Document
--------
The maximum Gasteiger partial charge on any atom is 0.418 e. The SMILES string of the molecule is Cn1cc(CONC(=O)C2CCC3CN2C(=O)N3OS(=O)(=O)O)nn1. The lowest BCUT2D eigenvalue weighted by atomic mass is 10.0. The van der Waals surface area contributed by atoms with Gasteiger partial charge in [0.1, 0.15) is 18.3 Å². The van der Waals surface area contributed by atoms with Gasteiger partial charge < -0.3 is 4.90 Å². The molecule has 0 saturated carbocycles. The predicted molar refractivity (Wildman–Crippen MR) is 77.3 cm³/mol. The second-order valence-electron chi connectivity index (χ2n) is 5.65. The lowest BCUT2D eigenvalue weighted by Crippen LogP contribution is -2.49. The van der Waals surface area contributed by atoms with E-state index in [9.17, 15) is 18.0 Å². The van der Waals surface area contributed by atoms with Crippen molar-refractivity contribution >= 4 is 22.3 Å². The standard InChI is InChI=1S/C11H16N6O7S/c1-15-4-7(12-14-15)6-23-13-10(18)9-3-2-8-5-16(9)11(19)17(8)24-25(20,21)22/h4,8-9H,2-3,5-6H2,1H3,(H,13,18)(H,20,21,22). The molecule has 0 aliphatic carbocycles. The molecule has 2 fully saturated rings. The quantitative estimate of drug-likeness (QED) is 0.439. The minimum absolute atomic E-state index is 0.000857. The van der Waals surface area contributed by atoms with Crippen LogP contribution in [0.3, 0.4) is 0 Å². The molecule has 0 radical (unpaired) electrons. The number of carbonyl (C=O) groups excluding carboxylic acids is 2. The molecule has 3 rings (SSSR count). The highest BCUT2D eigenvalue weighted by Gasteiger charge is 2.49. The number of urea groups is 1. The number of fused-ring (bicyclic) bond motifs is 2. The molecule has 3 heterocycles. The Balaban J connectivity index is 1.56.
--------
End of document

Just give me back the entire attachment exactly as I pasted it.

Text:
The maximum Gasteiger partial charge on any atom is 0.418 e. The SMILES string of the molecule is Cn1cc(CONC(=O)C2CCC3CN2C(=O)N3OS(=O)(=O)O)nn1. The lowest BCUT2D eigenvalue weighted by atomic mass is 10.0. The van der Waals surface area contributed by atoms with Gasteiger partial charge in [0.1, 0.15) is 18.3 Å². The van der Waals surface area contributed by atoms with Gasteiger partial charge < -0.3 is 4.90 Å². The molecule has 0 saturated carbocycles. The predicted molar refractivity (Wildman–Crippen MR) is 77.3 cm³/mol. The second-order valence-electron chi connectivity index (χ2n) is 5.65. The lowest BCUT2D eigenvalue weighted by Crippen LogP contribution is -2.49. The van der Waals surface area contributed by atoms with E-state index in [9.17, 15) is 18.0 Å². The van der Waals surface area contributed by atoms with Crippen molar-refractivity contribution >= 4 is 22.3 Å². The standard InChI is InChI=1S/C11H16N6O7S/c1-15-4-7(12-14-15)6-23-13-10(18)9-3-2-8-5-16(9)11(19)17(8)24-25(20,21)22/h4,8-9H,2-3,5-6H2,1H3,(H,13,18)(H,20,21,22). The molecule has 0 aliphatic carbocycles. The molecule has 2 fully saturated rings. The quantitative estimate of drug-likeness (QED) is 0.439. The minimum absolute atomic E-state index is 0.000857. The van der Waals surface area contributed by atoms with Crippen LogP contribution in [0.3, 0.4) is 0 Å². The molecule has 0 radical (unpaired) electrons. The number of carbonyl (C=O) groups excluding carboxylic acids is 2. The molecule has 3 rings (SSSR count). The highest BCUT2D eigenvalue weighted by Gasteiger charge is 2.49. The number of urea groups is 1. The number of fused-ring (bicyclic) bond motifs is 2. The molecule has 3 heterocycles. The Balaban J connectivity index is 1.56.